The hope is that his son will/would return.

What’s the difference in meaning of the sentence when will and would are used one at a time?

Should we use only would inasmuch as hope is only hypothetical??


Both are good and have the same meaning.

Now, since would is hypothetical, and it gets used in conditionals, when

The hope is that his son would return.

is said, even if nothing else is added, your brain still keeps expecting an "if", or is more open to it.

The hope is that his son would return. He would return if it were not for those circumstances that would prevent him from doing so.


The hope is that his son will return.

there is no expectation that the idea of its return will get expanded with a conditional.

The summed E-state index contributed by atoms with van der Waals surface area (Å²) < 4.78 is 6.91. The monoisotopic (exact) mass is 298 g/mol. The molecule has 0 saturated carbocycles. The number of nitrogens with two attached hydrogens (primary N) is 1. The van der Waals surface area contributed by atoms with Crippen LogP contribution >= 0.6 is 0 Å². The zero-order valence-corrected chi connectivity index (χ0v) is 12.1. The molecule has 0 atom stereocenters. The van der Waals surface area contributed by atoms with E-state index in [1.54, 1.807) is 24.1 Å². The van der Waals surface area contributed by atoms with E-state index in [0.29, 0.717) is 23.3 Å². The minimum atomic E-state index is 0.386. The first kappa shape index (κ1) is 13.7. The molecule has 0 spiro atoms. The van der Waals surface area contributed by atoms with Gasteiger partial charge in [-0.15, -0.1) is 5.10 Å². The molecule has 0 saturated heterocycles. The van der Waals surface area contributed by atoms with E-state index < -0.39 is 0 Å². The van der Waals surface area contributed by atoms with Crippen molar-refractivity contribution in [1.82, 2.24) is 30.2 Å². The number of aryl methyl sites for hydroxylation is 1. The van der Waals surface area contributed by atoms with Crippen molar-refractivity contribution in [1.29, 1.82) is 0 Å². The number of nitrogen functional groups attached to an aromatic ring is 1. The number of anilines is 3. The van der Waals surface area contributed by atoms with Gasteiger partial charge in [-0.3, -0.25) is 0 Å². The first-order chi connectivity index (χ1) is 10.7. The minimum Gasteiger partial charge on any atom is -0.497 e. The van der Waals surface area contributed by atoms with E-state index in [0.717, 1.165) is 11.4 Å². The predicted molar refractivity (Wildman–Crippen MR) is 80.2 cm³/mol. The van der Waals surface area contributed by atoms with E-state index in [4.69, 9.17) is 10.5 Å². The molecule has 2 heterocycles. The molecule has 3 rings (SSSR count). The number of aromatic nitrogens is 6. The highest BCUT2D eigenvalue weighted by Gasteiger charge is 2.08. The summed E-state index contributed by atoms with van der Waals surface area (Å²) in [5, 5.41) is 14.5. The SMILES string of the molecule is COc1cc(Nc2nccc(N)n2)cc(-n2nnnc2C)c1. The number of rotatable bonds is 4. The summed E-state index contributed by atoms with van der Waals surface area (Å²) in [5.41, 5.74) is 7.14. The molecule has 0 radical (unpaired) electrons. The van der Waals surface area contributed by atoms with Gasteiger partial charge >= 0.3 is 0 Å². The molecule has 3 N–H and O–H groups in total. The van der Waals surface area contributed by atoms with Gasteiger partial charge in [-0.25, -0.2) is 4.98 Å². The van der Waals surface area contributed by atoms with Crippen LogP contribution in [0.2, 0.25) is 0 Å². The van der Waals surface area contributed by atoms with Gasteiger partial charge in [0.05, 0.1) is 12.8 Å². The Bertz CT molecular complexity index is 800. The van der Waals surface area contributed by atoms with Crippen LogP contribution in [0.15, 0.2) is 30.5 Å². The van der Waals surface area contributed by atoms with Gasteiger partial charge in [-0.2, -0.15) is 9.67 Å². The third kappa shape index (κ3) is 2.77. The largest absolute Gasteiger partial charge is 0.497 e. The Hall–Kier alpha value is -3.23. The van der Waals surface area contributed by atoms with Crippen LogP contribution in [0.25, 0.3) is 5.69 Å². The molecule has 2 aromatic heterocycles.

• thankyou, But does that means, when “would” is used, he cant come now, as the situations were not favourable and prevent him!?? – ramteja guthikonda Feb 3 '19 at 14:13
  • @ramtejaguthikonda No, no, that is not what I mean. Both sentences mean the same thing. You know, you can have two words (or sentences) that mean the same, but that nevertheless have a different, let's say, aftertaste. – user334738 Feb 3 '19 at 14:17
  • Would is not always hypothetically it can also express an action that was repeated in the past, "After school, he would stop at the candy store" it can also be used in polite requests "Would you take me to the store?" and it can also be used in indirect speech "He said he would take me to the store" – Mari-Lou A Feb 3 '19 at 14:25
  • @Mari-LouA I never said always. – user334738 Feb 3 '19 at 14:33
  • You never said the opposite either. Stating that would is hypothetical strongly suggests that is its primal meaning and use. It's not, and I was reminding you and the OP of this. – Mari-Lou A Feb 3 '19 at 14:35

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